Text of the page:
NTNUJAVA Virtual Physics LaboratoryEnjoy the fun of physics with simulations! Backup site http://enjoy.phy.ntnu.edu.tw/ntnujava/
October 14, 2019, 11:51:23 am

Discovery consists of seeing what everybody has seen and thinking what nobody has thought. ..."Albert von Szent-Gyorgyi(1893-1986, 1937 Nobel Prize for Medicine, Lived to 93)"

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 Author Topic: Pendulum  (Read 454572 times) 0 Members and 1 Guest are viewing this topic. Click to toggle author information(expand message area).
Fu-Kwun Hwang
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 « Embed this message on: January 29, 2004, 05:35:38 pm » posted from:,,Satellite Provider

Registed user can get files related to this applet for offline access.
Problem viewing java?Add http://www.phy.ntnu.edu.tw/ to exception site list
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You are welcomed to check out Force analysis of a pendulum

How to change parameters?
Set the initial position
Click and drag the left mouse button
The horizontal position of the pendulum will follow the mouse Animation starts when you release the mouse button

2.  dragging the pointer (while > holding down the left button)
from the support-point (red dot) to a position that sets the length you want.

Animation starts when you release the mouse button
3. Change gravity g

4.  Click near the tip of the red arrow,
and drag the mouse button to change it (up-down).

5. Change the mass of the bob

6.  Click near the buttom of the black stick,
and drag the mouse button to change it (up-down).

Information displayed:
1. red dots: kinetic energy K = m v*v /2 of the bob 2. blue dots: potential energy U = m g hof the bob
Try ro find out the relation between kinetic energy and pontential energy! 3.black dots (pair) represent the peroid T of the pendulum
move the mouse to the dot :
will display information for that dot in the textfield

blue arrow(1): gravity green arrows(2): components of gravity red arrow
(1): velocity of the bob
Try to compare velocity and the tangential component of the gravitional force!

The calculation is in real time (use Runge-Kutta 4th order method). The period(T) is calculated when the velocity change direction.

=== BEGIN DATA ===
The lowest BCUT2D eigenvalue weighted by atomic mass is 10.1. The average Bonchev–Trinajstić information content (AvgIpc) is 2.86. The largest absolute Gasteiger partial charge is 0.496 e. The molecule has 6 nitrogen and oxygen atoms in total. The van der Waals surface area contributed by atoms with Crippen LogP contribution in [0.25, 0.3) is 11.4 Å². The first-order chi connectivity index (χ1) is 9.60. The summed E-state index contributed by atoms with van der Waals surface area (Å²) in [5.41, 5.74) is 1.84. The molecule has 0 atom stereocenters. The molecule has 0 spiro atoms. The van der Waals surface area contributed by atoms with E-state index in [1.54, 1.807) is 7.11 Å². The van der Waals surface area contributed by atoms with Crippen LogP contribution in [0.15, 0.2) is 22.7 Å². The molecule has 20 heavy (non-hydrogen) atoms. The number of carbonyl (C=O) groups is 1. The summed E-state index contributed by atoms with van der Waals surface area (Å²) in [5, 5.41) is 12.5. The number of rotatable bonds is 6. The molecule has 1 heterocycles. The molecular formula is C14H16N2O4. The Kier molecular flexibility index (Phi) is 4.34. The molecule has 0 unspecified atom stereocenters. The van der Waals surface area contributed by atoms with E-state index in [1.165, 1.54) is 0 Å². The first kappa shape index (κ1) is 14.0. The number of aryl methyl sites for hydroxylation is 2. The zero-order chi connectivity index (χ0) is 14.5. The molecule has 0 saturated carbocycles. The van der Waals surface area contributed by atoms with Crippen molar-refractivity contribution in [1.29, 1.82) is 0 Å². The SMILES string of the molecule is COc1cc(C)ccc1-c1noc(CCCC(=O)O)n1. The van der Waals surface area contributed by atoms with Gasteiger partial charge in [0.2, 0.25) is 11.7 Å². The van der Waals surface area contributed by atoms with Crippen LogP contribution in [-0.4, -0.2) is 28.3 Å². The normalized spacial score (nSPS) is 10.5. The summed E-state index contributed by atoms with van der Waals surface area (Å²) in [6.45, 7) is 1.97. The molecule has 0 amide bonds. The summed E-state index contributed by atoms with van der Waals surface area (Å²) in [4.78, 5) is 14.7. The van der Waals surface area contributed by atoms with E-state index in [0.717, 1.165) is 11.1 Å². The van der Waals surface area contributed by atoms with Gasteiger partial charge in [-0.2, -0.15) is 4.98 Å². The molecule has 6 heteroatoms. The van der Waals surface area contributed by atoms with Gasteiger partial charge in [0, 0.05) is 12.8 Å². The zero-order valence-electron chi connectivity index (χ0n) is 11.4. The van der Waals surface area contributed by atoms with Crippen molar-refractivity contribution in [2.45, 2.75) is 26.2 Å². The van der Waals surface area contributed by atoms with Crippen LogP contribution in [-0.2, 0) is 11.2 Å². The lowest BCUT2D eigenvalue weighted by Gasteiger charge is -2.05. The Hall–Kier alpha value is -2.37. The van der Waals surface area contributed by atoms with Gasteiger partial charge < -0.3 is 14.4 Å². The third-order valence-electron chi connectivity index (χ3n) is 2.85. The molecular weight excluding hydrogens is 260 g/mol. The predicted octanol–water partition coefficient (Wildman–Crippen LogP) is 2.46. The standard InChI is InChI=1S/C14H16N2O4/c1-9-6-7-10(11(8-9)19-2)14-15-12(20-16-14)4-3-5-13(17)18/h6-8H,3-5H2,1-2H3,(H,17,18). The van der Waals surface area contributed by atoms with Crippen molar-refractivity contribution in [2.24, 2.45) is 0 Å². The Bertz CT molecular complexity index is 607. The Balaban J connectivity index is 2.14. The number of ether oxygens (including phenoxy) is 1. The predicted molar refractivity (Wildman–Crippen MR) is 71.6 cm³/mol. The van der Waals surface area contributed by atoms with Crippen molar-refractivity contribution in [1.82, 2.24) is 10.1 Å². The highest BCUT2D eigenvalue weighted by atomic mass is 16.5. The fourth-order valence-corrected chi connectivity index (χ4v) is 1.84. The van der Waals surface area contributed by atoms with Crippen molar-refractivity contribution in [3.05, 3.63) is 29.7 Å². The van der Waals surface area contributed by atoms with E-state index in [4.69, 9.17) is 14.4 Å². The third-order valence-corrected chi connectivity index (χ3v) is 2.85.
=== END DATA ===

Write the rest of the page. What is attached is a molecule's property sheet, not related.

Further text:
You can produce a period verses angle ( T - X ) curve on the screen,just started at different positions and wait for a few second.

Therotically, the period of a pendulum $T=\sqrt{g/L}$.
Purpose for this applet:
1. The period of the pendulum mostly depends on the length of the pendulum and the gravity (which is normally a constant)
2. The period of the pendulum is independent of the mass.
3. The variation of the pendulum due to initial angle is very small.

The equation of motion for a pendulum is $\frac{d^2\theta}{dt^2}=-\frac{g}{L}\, \sin\theta$
when the angle is small $\theta << 1$ ,$\sin\theta\approx \theta$
so the above equation become $\frac{d^2\theta}{dt^2}\approx-\frac{g}{L}\, \theta$
which imply it is approximately a simple harmonic motion with period $T=2\pi \sqrt{\frac{L}{g}}$

What is the error introduced in the above approximation?
From Tayler's expansion $\sin\theta=\theta-\frac{\theta^3}{3!}+\frac{\theta^5}{5!}-\frac{\theta^7}{7!}+\frac{\theta^9}{9!}-\frac{\theta^11}{11!}+...$
To get first order approximation, the error is $\frac{\theta^3}{3!}=\frac{\theta^3}{6}$
So the relative error (error in percentage)= $\frac{\theta^3/6}{\theta}=\frac{\theta^2}{6}$
If the angle is 5 degree, which mean $\theta=5*pi/180\approx=5/60=1/12$
So the relative error is $\frac{\theta^2}{6}=1/(12^2*6)=1/(144*6)=1/864\approx 0.00116$

For angle=5 degree , the relative error is less than $0.116%$
For angle=10 degree , the relative error is less than $0.463%$
For angle=20 degree , the relative error is less than $1.85%$

So the period of the pendulum is almost independent of the initial angle (the error is relatively small unless the angle is much larger than 20 degree- for more than 2% error).

Registed user can get files related to this applet for offline access.
Problem viewing java?Add http://www.phy.ntnu.edu.tw/ to exception site list
There are 18 translations,
Higher number at the end means more translation been done.
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 *** There are 1 more attached files. You need to login to acces it! Logged
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 « Embed this message Reply #1 on: January 30, 2004, 11:24:21 am » posted from:,,Satellite Provider

Subject: Thanks
Date: Wed, 9 Dec 1998 16:07:30 -0500
From: louise heaven <gw_heaven@compuserve.com>
To: Fu-Kwan Hwang <hwang@phy03.phy.ntnu.edu.tw>
I was very pleasently surprized to find you had done so. Thankyou again.